OK, I'm a little late posting, but here's today's fable. It's one that reflects my Lakota roots. Enjoy. - Haylee V
The Brave and the Rattlesnake
One day, a Lakota brave went up a mountain into the timberlines to gather wood for the fire. While he was busy gathering the wood, he happened upon a rattlesnake, shivering in the cold.
"Brother brave," the snake said, pleading, "Please help me. I am freezing up here, and if I stay much longer, I shall surely die."
"I cannot, Brother Snake. For you are a trickster, and might bite me on the way down."
"I won't!" he pleaded. "Please! You CAN'T let me die up here."
The brave continued to deny the snake's requests, but his resistance was failing. He couldn't stand to see any of the Great Spirit's creatures suffering, even a snake. Finally, he gave in.
Picking up the snake gently, he placed the nearly frozen reptile in his wood basket and covered him with a blanket.
"Promise me, though that you won't harm me."
"I promise, young brave."
Slowly, they made their descent down the mountain. Just as they were on the outskirts of the village, the brave felt a sharp pain in his thigh.
"But you PROMISED!" the brave cried in agony, as the venom coursed through his body. The brave knew that soon, he would breathe his last.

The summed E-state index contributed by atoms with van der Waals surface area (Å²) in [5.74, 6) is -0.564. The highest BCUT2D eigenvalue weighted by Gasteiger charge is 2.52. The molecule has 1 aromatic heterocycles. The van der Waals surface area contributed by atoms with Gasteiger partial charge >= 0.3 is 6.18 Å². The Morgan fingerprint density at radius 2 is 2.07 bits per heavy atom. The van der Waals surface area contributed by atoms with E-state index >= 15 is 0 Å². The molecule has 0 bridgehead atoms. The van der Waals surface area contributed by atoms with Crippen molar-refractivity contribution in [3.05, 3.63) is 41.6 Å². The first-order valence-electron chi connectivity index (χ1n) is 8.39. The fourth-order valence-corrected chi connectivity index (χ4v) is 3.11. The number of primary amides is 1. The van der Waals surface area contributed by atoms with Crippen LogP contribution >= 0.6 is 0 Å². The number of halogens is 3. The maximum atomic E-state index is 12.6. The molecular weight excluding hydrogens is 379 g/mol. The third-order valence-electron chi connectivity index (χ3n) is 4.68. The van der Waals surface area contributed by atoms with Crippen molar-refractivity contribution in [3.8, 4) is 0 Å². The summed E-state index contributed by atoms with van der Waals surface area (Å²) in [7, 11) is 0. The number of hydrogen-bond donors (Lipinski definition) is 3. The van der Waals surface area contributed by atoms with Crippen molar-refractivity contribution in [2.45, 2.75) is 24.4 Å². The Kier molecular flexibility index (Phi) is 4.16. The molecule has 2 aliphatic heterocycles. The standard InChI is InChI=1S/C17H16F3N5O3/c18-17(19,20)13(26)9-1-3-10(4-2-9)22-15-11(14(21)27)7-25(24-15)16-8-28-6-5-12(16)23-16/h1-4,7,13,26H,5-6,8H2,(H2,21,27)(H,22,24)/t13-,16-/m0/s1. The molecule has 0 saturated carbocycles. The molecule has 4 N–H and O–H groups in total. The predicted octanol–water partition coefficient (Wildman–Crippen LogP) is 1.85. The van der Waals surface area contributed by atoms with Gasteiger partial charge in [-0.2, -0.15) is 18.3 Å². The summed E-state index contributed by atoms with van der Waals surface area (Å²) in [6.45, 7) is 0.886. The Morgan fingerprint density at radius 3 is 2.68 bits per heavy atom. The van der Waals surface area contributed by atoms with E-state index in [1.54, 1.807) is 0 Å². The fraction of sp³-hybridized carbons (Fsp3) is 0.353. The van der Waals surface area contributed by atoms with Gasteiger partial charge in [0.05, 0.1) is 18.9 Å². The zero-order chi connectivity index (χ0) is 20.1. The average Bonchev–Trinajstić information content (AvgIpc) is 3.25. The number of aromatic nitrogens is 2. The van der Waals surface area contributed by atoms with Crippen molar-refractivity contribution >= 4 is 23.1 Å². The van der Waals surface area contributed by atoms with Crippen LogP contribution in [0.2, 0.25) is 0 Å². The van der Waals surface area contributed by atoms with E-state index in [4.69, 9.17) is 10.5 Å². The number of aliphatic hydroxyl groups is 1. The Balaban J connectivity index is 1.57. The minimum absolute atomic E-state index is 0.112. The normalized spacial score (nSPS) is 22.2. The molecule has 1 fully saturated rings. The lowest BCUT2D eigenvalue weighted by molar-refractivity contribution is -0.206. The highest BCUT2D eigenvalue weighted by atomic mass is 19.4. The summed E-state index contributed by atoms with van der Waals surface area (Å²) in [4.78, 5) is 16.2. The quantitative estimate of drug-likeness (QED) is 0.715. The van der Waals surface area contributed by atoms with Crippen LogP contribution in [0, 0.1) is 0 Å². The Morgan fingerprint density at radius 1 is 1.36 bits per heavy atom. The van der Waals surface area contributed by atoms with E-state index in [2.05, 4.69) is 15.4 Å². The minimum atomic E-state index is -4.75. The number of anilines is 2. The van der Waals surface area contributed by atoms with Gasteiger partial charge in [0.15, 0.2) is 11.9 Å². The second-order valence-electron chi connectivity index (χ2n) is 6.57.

"Such is my nature, young brave. You KNEW what I was when you picked me up. Only a fool WILLINGLY subjects himself to imminent danger."
This story was told to me during the Yap Ye Iswa festival (Day of the Catawba) in Rock Hill, SC, in 2006. That rendition used either a Water Moccasin or Copperhead (depending on the elder telling the story), as both of those vipers are quite prevalent in the Upper Piedmont region of the Carolinas. This version is from the Lakota, as I attended a Pow Wow in the summer of 2008 of the First Tribes. The origins of this story date to antiquity, and it has been passed on by word of mouth ever since. Aesop also had a (modified) version of it in his fables, although the story itself predates even him.
* Edit *
11-June-2017: I have found this fable, albeit in a modified form, in a book titled The AEsop for Children on the Library of Congress's website. Here is the link to that story. Apparently, this is the earliest known record of the tale. -- Haylee V
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